Recessions, the wealthy and philanthropy

Given the chaos on Wall Street these past weeks, a report on the declining rate of growth in American millionaires may not come as any surprise. But since philanthropy is ever-occupied with transfers of wealth and such, I thought it appropriate to bring to your attention this report from the Spectrem Group:

"The number of Affluent and Millionaire households has continued to grow for the fifth consecutive year. Growth rates have, however, slowed considerably."

For the record, Spectrem's definition of Affluent and Millionaires is those worth $1m or more, not including value of their primary residence. Given housing prices, the value of their homes may not be helping things anyway.

How considerably? Well, millionaires increased in number by only 2% in 2007, having grown in number by 8% the year before, 11% in 2005, and 21% in 2004.

The report still found 9.2 million households and Robert Frank, over at WSJ Wealth Report, notes that wealthy households tend to increase in number even during recessions. He points to data from 2002 that show "the number of millionaires... grew by 2% and their wealth grew more than 3%... The next year, growth was even stronger."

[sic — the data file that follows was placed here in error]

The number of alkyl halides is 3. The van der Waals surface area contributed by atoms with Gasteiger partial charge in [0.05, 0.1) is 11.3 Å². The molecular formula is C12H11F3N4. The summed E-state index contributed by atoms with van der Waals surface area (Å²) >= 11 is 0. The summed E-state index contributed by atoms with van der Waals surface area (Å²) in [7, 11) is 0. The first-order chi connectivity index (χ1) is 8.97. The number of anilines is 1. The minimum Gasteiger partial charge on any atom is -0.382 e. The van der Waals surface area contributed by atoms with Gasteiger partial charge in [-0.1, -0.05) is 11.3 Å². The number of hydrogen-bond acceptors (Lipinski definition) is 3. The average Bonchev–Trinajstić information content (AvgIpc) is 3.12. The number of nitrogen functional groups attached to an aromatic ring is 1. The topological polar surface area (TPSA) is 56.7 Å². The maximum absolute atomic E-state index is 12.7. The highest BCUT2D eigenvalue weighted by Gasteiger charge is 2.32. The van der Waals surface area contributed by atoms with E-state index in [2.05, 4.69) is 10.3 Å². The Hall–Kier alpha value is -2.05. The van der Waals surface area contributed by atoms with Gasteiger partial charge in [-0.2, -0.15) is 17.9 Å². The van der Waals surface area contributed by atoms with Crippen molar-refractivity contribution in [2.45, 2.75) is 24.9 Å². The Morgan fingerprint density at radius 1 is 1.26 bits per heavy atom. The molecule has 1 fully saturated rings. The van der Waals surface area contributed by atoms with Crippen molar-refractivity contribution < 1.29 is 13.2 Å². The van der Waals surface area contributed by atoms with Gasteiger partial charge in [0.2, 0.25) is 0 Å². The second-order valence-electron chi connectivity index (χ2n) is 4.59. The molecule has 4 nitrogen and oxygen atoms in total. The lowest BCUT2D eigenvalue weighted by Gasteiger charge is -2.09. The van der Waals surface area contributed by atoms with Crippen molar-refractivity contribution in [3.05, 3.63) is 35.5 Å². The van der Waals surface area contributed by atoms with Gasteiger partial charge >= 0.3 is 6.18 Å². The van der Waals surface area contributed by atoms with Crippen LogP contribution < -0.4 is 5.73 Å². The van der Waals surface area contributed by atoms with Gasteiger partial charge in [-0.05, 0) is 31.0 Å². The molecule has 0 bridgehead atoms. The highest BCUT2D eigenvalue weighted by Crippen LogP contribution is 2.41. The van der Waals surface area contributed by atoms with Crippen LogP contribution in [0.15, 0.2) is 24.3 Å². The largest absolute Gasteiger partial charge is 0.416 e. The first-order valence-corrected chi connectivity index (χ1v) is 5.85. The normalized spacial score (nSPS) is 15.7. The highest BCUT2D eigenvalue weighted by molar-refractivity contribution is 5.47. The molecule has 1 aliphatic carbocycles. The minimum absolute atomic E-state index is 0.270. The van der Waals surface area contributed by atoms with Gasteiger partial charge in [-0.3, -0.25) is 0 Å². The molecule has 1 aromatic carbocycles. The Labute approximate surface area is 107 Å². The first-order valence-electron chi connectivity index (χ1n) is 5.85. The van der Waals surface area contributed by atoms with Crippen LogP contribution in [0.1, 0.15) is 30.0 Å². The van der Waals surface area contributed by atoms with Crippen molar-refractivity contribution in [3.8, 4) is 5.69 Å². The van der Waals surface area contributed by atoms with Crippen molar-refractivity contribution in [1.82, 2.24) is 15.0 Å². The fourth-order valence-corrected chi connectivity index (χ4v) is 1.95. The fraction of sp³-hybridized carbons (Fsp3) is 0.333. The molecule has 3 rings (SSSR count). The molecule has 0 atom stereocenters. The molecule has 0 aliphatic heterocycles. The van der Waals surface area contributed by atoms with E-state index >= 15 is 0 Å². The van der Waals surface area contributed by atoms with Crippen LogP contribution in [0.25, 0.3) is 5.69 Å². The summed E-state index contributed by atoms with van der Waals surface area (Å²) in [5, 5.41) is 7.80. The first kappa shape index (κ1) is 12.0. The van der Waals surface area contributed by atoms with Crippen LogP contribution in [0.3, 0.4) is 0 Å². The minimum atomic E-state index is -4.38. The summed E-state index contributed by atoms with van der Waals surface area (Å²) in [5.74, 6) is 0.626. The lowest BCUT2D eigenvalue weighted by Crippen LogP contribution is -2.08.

So, what might this mean for giving? Well, if history is any guide recessions will still create millionaires and giving will still increase (though slowly). According to Giving USA, from 2001-2002 giving grew by an inflation adjusted rate of 0.6 percent, from 2002-2003 it grew by an inflation adjusted rate of 0.5%.

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